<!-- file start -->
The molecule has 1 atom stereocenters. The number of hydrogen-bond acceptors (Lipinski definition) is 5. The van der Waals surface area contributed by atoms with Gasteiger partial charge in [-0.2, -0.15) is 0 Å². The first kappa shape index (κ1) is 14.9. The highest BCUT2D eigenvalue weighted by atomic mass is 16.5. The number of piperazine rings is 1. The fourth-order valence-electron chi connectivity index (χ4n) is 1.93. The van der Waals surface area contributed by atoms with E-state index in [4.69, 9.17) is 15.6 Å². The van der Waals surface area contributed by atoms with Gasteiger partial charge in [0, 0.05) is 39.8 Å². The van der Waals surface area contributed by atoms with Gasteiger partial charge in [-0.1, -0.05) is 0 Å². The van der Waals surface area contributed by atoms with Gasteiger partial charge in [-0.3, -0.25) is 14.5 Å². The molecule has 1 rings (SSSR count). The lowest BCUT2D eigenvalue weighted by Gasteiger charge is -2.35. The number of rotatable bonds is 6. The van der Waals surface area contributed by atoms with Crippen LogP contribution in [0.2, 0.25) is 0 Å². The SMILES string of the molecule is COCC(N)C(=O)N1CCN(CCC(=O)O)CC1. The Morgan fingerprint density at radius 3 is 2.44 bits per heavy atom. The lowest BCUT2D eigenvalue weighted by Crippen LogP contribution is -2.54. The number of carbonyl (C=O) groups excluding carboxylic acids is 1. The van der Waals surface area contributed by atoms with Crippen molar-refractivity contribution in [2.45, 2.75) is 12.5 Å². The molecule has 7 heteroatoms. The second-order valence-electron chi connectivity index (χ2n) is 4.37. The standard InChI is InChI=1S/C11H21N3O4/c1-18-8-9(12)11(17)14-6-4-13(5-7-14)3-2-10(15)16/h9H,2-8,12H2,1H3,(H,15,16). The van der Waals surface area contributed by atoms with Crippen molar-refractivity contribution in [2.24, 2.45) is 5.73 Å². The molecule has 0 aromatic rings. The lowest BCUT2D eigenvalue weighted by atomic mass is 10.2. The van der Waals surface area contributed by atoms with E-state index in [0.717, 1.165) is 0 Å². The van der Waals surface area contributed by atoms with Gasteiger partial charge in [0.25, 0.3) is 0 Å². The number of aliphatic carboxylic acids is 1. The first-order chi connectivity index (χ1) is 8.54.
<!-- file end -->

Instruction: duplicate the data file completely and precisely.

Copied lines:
The molecule has 1 atom stereocenters. The number of hydrogen-bond acceptors (Lipinski definition) is 5. The van der Waals surface area contributed by atoms with Gasteiger partial charge in [-0.2, -0.15) is 0 Å². The first kappa shape index (κ1) is 14.9. The highest BCUT2D eigenvalue weighted by atomic mass is 16.5. The number of piperazine rings is 1. The fourth-order valence-electron chi connectivity index (χ4n) is 1.93. The van der Waals surface area contributed by atoms with E-state index in [4.69, 9.17) is 15.6 Å². The van der Waals surface area contributed by atoms with Gasteiger partial charge in [0, 0.05) is 39.8 Å². The van der Waals surface area contributed by atoms with Gasteiger partial charge in [-0.1, -0.05) is 0 Å². The van der Waals surface area contributed by atoms with Gasteiger partial charge in [-0.3, -0.25) is 14.5 Å². The molecule has 1 rings (SSSR count). The lowest BCUT2D eigenvalue weighted by Gasteiger charge is -2.35. The number of rotatable bonds is 6. The van der Waals surface area contributed by atoms with Crippen LogP contribution in [0.2, 0.25) is 0 Å². The SMILES string of the molecule is COCC(N)C(=O)N1CCN(CCC(=O)O)CC1. The Morgan fingerprint density at radius 3 is 2.44 bits per heavy atom. The lowest BCUT2D eigenvalue weighted by Crippen LogP contribution is -2.54. The number of carbonyl (C=O) groups excluding carboxylic acids is 1. The van der Waals surface area contributed by atoms with Crippen molar-refractivity contribution in [2.45, 2.75) is 12.5 Å². The molecule has 7 heteroatoms. The second-order valence-electron chi connectivity index (χ2n) is 4.37. The standard InChI is InChI=1S/C11H21N3O4/c1-18-8-9(12)11(17)14-6-4-13(5-7-14)3-2-10(15)16/h9H,2-8,12H2,1H3,(H,15,16). The van der Waals surface area contributed by atoms with Crippen molar-refractivity contribution in [2.24, 2.45) is 5.73 Å². The molecule has 0 aromatic rings. The lowest BCUT2D eigenvalue weighted by atomic mass is 10.2. The van der Waals surface area contributed by atoms with E-state index in [0.717, 1.165) is 0 Å². The van der Waals surface area contributed by atoms with Gasteiger partial charge in [0.25, 0.3) is 0 Å². The number of aliphatic carboxylic acids is 1. The first-order chi connectivity index (χ1) is 8.54.